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J Health Psychol. 2000 Jul;5(4):561-5. doi: 10.1177/135910530000500412.

Handedness and age of death: new evidence on a puzzling relationship.

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Minot State University, Minot, USA.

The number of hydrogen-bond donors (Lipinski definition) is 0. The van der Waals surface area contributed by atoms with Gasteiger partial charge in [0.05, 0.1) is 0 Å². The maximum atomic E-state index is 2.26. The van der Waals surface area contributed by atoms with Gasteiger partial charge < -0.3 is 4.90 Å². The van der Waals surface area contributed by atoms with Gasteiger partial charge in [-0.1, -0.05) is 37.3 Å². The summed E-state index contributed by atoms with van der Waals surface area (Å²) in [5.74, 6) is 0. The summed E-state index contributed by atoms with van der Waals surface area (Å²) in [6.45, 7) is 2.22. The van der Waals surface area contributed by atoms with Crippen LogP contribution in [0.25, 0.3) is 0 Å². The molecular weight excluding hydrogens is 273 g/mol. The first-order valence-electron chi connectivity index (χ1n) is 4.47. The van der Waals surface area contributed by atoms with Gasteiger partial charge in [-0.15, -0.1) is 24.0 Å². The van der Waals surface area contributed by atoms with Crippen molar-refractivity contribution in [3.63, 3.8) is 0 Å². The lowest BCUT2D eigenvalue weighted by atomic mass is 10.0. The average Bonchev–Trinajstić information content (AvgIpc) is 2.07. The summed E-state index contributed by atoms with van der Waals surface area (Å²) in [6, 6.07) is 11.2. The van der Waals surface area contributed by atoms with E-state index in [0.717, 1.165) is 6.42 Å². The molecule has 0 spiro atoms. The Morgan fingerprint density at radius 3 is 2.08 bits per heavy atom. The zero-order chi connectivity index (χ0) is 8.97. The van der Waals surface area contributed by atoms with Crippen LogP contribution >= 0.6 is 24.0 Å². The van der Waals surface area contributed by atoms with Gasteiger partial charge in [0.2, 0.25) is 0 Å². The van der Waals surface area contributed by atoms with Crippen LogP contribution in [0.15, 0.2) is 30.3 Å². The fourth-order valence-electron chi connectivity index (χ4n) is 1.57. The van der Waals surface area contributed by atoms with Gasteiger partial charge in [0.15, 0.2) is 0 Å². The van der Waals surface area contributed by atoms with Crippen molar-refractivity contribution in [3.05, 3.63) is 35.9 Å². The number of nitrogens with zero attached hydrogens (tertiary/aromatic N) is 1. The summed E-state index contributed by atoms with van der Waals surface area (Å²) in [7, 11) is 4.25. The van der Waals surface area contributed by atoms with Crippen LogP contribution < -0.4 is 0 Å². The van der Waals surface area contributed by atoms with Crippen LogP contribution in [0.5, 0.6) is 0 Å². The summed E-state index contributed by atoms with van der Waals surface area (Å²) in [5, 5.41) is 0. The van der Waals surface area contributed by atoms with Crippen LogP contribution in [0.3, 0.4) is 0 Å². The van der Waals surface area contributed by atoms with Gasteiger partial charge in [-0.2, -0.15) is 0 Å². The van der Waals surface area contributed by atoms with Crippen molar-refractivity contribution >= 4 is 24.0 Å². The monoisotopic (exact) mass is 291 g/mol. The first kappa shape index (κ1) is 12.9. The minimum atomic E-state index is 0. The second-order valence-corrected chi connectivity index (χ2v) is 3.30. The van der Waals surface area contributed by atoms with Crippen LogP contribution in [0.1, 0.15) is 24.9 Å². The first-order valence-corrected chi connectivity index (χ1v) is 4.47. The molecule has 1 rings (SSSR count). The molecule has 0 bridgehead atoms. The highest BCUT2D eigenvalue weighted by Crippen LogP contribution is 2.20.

Based on 5743 deaths in the United States and Canada, the present study was undertaken to verify and extend results suggesting that left handers have a shorter life expectancy than right handers. Unlike previous studies, which have merely dichotomized handedness, this study used a 5-point scale to measure handedness (extremely right handed, generally right handed, ambidextrous, generally left handed and extremely left handed). We found a significant tendency for one of the five handedness categories-those classified as generally left handers-to die at a significantly younger age than was true for the other four handedness groups. Our findings add to the controversy over links between handedness and age of death by suggesting that only a portion of left handers are at risk of premature death.


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